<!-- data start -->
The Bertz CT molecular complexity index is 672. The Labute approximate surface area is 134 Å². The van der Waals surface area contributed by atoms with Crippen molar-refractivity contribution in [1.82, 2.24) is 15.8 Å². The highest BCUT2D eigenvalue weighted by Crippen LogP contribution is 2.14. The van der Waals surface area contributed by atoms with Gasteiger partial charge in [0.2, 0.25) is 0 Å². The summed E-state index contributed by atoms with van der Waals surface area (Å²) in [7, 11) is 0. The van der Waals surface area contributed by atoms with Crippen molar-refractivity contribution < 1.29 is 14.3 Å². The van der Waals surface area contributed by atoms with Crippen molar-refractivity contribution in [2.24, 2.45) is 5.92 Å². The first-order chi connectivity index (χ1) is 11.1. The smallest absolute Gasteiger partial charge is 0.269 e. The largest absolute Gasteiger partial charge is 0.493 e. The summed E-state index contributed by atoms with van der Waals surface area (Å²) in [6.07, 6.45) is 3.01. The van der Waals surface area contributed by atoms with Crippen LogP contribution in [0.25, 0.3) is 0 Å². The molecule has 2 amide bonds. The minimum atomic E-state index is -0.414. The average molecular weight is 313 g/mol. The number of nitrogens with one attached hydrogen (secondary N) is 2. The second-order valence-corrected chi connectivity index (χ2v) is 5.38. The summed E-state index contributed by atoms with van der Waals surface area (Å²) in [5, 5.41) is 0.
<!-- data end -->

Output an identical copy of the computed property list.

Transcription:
The Bertz CT molecular complexity index is 672. The Labute approximate surface area is 134 Å². The van der Waals surface area contributed by atoms with Crippen molar-refractivity contribution in [1.82, 2.24) is 15.8 Å². The highest BCUT2D eigenvalue weighted by Crippen LogP contribution is 2.14. The van der Waals surface area contributed by atoms with Gasteiger partial charge in [0.2, 0.25) is 0 Å². The summed E-state index contributed by atoms with van der Waals surface area (Å²) in [7, 11) is 0. The van der Waals surface area contributed by atoms with Crippen molar-refractivity contribution < 1.29 is 14.3 Å². The van der Waals surface area contributed by atoms with Crippen molar-refractivity contribution in [2.24, 2.45) is 5.92 Å². The first-order chi connectivity index (χ1) is 11.1. The smallest absolute Gasteiger partial charge is 0.269 e. The largest absolute Gasteiger partial charge is 0.493 e. The summed E-state index contributed by atoms with van der Waals surface area (Å²) in [6.07, 6.45) is 3.01. The van der Waals surface area contributed by atoms with Crippen LogP contribution in [0.25, 0.3) is 0 Å². The molecule has 2 amide bonds. The minimum atomic E-state index is -0.414. The average molecular weight is 313 g/mol. The number of nitrogens with one attached hydrogen (secondary N) is 2. The second-order valence-corrected chi connectivity index (χ2v) is 5.38. The summed E-state index contributed by atoms with van der Waals surface area (Å²) in [5, 5.41) is 0.